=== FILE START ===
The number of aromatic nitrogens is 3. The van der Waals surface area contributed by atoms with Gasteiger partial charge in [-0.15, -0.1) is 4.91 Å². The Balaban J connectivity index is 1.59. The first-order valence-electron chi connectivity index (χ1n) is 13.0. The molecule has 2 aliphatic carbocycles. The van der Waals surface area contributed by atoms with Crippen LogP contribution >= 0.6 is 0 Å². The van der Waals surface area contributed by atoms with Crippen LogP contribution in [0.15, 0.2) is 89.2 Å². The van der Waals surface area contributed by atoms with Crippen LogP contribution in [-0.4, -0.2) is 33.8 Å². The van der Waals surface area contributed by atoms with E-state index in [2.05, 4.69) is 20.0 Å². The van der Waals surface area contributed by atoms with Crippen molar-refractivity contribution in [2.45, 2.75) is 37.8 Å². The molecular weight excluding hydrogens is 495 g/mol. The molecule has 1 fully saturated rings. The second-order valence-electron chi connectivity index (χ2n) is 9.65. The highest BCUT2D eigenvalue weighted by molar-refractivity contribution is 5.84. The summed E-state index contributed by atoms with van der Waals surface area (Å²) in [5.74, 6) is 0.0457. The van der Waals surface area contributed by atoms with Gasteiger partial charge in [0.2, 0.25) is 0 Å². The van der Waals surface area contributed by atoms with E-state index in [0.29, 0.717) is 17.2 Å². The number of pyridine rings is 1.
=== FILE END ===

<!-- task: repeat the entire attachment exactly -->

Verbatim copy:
The number of aromatic nitrogens is 3. The van der Waals surface area contributed by atoms with Gasteiger partial charge in [-0.15, -0.1) is 4.91 Å². The Balaban J connectivity index is 1.59. The first-order valence-electron chi connectivity index (χ1n) is 13.0. The molecule has 2 aliphatic carbocycles. The van der Waals surface area contributed by atoms with Crippen LogP contribution >= 0.6 is 0 Å². The van der Waals surface area contributed by atoms with Crippen LogP contribution in [0.15, 0.2) is 89.2 Å². The van der Waals surface area contributed by atoms with Crippen LogP contribution in [-0.4, -0.2) is 33.8 Å². The van der Waals surface area contributed by atoms with E-state index in [2.05, 4.69) is 20.0 Å². The van der Waals surface area contributed by atoms with Crippen molar-refractivity contribution in [2.45, 2.75) is 37.8 Å². The molecular weight excluding hydrogens is 495 g/mol. The molecule has 1 fully saturated rings. The second-order valence-electron chi connectivity index (χ2n) is 9.65. The highest BCUT2D eigenvalue weighted by molar-refractivity contribution is 5.84. The summed E-state index contributed by atoms with van der Waals surface area (Å²) in [5.74, 6) is 0.0457. The van der Waals surface area contributed by atoms with Gasteiger partial charge in [0.2, 0.25) is 0 Å². The van der Waals surface area contributed by atoms with E-state index in [0.29, 0.717) is 17.2 Å². The number of pyridine rings is 1.